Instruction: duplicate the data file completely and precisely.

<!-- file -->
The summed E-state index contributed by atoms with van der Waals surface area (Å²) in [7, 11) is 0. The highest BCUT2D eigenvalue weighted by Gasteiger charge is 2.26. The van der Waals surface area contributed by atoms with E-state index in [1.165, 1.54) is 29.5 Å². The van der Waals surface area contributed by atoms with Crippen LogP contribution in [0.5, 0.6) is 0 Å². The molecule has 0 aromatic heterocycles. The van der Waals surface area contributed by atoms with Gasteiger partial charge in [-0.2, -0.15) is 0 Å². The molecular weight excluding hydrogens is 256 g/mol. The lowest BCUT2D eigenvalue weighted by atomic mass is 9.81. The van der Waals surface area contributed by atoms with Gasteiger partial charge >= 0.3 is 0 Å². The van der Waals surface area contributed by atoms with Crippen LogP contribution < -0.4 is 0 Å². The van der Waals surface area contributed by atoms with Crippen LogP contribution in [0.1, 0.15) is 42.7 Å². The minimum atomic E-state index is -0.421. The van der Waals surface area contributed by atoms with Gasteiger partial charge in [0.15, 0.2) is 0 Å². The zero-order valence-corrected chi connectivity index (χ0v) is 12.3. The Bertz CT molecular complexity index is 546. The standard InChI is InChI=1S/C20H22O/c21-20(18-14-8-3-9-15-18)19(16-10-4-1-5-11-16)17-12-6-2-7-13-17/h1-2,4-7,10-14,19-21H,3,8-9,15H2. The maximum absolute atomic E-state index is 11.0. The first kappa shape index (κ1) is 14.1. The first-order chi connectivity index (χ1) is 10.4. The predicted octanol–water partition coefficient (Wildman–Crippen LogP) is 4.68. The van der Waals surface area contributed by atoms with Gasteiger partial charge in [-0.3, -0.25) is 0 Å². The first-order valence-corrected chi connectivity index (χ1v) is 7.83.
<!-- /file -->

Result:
The summed E-state index contributed by atoms with van der Waals surface area (Å²) in [7, 11) is 0. The highest BCUT2D eigenvalue weighted by Gasteiger charge is 2.26. The van der Waals surface area contributed by atoms with E-state index in [1.165, 1.54) is 29.5 Å². The van der Waals surface area contributed by atoms with Crippen LogP contribution in [0.5, 0.6) is 0 Å². The molecule has 0 aromatic heterocycles. The van der Waals surface area contributed by atoms with Gasteiger partial charge in [-0.2, -0.15) is 0 Å². The molecular weight excluding hydrogens is 256 g/mol. The lowest BCUT2D eigenvalue weighted by atomic mass is 9.81. The van der Waals surface area contributed by atoms with Gasteiger partial charge >= 0.3 is 0 Å². The van der Waals surface area contributed by atoms with Crippen LogP contribution < -0.4 is 0 Å². The van der Waals surface area contributed by atoms with Crippen LogP contribution in [0.1, 0.15) is 42.7 Å². The minimum atomic E-state index is -0.421. The van der Waals surface area contributed by atoms with Gasteiger partial charge in [0.15, 0.2) is 0 Å². The zero-order valence-corrected chi connectivity index (χ0v) is 12.3. The Bertz CT molecular complexity index is 546. The standard InChI is InChI=1S/C20H22O/c21-20(18-14-8-3-9-15-18)19(16-10-4-1-5-11-16)17-12-6-2-7-13-17/h1-2,4-7,10-14,19-21H,3,8-9,15H2. The maximum absolute atomic E-state index is 11.0. The first kappa shape index (κ1) is 14.1. The first-order chi connectivity index (χ1) is 10.4. The predicted octanol–water partition coefficient (Wildman–Crippen LogP) is 4.68. The van der Waals surface area contributed by atoms with Gasteiger partial charge in [-0.3, -0.25) is 0 Å². The first-order valence-corrected chi connectivity index (χ1v) is 7.83.